There have been many posts comparing the monk to barbarian. The monk's fighting style is not the same as a barbarian. He does not use pounce to charge in at the enemy. Instead, he uses his first round to move into a position of annoyance for the enemy, blocking charges from his strongest enemies to his allies. He moves at 60 feet, as long as most charges, and casts divine favor on himself, giving him +3 on attack and damage rolls.
If he is aware of the approaching combat, he will pull out his wand of Shield, and pre-cast it as well as pre-casting divine favor and negating all damage in the first charge against him. Upon ambush or other unfortunate scenario, he will likely use a Ki point to cover for a missing defensive buff until he can get it activated.
Against flying enemies, he activates his winged boots and takes to the air with them, performing as normal.
Out of combat he performs healing as needed and acts as a scout with a +15 or +35 after using his wand of invisibility. He can also carry and operate any party magic items the party feels necessary between combats.
I have updated the monk build to level 10, and in doing so have found some interesting facts. Power attack is a trap for the monk! The -1 to +2 trade off is not in the monks favor.
The build is similar to before, with a few minor changes. We added a Monk's Robe and Winged Boots with the extra gold, so he can now handle flying enemies. The Winged Boots could be switched out to increase damage and saves.
Flurry DPR goes as follows -
Fighting something with 22 AC and +9 fort save, like the Couatl -
With Crane Style
Fighting something with 24 AC and +14 fort save, like a giant -
With Crane Style
Fighting a Bebilith (DR, AC 22, Fort 15)-
With Crane Style
We have 9 rounds of flurry + stunning fist + ki strike per day. Medusa's Wrath is calculated into the build, and it adds around 3-9 dpr depending on circumstances.
He has similar defenses to the Barbarian posted up the thread a ways, slightly less HP, but has flight and more DPR. Take a look.
He has 20 AC base, 28 usually and up to 32 with Crane Style. Wand of Shield is always at hand for when fighting starts, and he should have Mage armor pre cast if he is entering an area where fighting may occur. Otherwise, he loses 4 AC but is still very formidable.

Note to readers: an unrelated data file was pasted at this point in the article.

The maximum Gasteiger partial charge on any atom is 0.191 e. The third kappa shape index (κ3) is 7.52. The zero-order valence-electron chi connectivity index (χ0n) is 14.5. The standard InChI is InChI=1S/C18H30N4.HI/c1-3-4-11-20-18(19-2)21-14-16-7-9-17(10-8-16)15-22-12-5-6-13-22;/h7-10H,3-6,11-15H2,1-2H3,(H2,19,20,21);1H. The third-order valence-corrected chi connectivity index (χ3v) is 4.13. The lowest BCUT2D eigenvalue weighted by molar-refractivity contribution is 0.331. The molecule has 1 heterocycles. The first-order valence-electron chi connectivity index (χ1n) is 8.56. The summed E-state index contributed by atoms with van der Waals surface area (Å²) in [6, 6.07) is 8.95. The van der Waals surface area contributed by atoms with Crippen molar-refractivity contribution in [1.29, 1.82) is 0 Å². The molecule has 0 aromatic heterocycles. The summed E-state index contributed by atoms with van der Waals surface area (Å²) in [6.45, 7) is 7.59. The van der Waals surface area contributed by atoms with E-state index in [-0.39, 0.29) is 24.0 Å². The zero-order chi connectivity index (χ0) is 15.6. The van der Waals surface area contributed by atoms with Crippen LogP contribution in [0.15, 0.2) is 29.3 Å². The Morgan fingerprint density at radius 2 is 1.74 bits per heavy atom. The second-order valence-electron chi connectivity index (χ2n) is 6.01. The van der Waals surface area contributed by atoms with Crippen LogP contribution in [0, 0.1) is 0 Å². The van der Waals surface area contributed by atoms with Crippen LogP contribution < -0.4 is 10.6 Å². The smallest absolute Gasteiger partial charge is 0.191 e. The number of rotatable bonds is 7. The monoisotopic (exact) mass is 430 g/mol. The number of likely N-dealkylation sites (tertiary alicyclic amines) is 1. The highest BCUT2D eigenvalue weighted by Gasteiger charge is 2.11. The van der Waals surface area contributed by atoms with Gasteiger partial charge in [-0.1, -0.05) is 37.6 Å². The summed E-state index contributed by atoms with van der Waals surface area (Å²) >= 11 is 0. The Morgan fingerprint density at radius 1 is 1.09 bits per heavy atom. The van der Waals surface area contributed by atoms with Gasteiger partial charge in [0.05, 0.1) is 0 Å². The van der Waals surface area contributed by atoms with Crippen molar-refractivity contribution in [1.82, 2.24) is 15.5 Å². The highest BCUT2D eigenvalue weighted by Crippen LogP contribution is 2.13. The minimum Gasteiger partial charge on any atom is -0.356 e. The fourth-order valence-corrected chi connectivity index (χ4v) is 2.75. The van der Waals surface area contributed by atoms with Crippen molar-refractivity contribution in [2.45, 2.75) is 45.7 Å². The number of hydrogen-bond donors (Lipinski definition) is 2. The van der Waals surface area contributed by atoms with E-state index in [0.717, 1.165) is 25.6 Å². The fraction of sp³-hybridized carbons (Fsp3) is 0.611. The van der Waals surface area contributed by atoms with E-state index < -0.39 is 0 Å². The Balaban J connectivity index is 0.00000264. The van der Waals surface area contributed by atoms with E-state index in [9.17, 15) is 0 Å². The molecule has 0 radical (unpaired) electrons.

Monk 10, servant of the Flaming Fist
"I serve the Flaming Fist!"
LN Medium Humanoid (Human)
Init +4; Perception +17
HP 90.5 (9d8 + 10 + 20 + 10 + 10)
AC 28 (+2 Dex, +7 Monk AC Bonus, +4 Shield, +4 Armor, +1 Deflection, +1 Dodge -1 Size)
Flatfooted 25 (+7 Monk AC Bonus, +4 Shield, +4 Armor, +1 Deflection -1 Size)
Touch 20 (+2 Dex, +7 Monk AC Bonus, +1 Deflection, +1 Dodge -1 Size)
CMD 32 (10 Base +7 BAB + 5 Str + +2 Dex + 1 Size +7 Monk AC Bonus)
Defensive abilities - Crane Style, Crane Wing, Crane Riposte
Fort +10 (+7 Base + 3 Con)
Ref +9 (+7 Base + 2 Dex)
Will +11 (+7 Base + 4 Wis) +2 versus enchantment
Speed 60 ft.
Fly 60ft. (5 min/3 per day)
Base Flurry +8/+8/+3/+3
CMB +22 (+5 enhancement +10 Level, +5 Strength, +1 Size, +1 Weapon Focus), Grapple +24
Melee Unarmed Strike +17 (+7 BAB + 5 Strength + 5 Enhancement + 1 Weapon Focus - 1 Size) 3d6 + 10 + 1d6 Fire
3.5+3.5+3.5+10+3.5 = 22.5 average
Flurry +18/+18/+13/+13 w/ki (+18/+18/+18/+13/+13) 3d6 + 10 + 1d6 Fire
Fighting Style - Crane Style
Magical Equipment = 58400gp
Leaving 850 GP to spend on normal adventuring items, including weapons for a ranged attack.
Lumiere Dawnbringer wrote:
The oil would solve that problem very nicely, I agree.
Sure, but once again, the CL 16 version is not in GM fiat territory, and would exist by the core rules.
Accept a lower CL works just as well, and I can be "reasonably assured" a caster capable of casting 8th level spells is available in a metropolis. Which is up to CL 16 or +4, and works for our purposes here.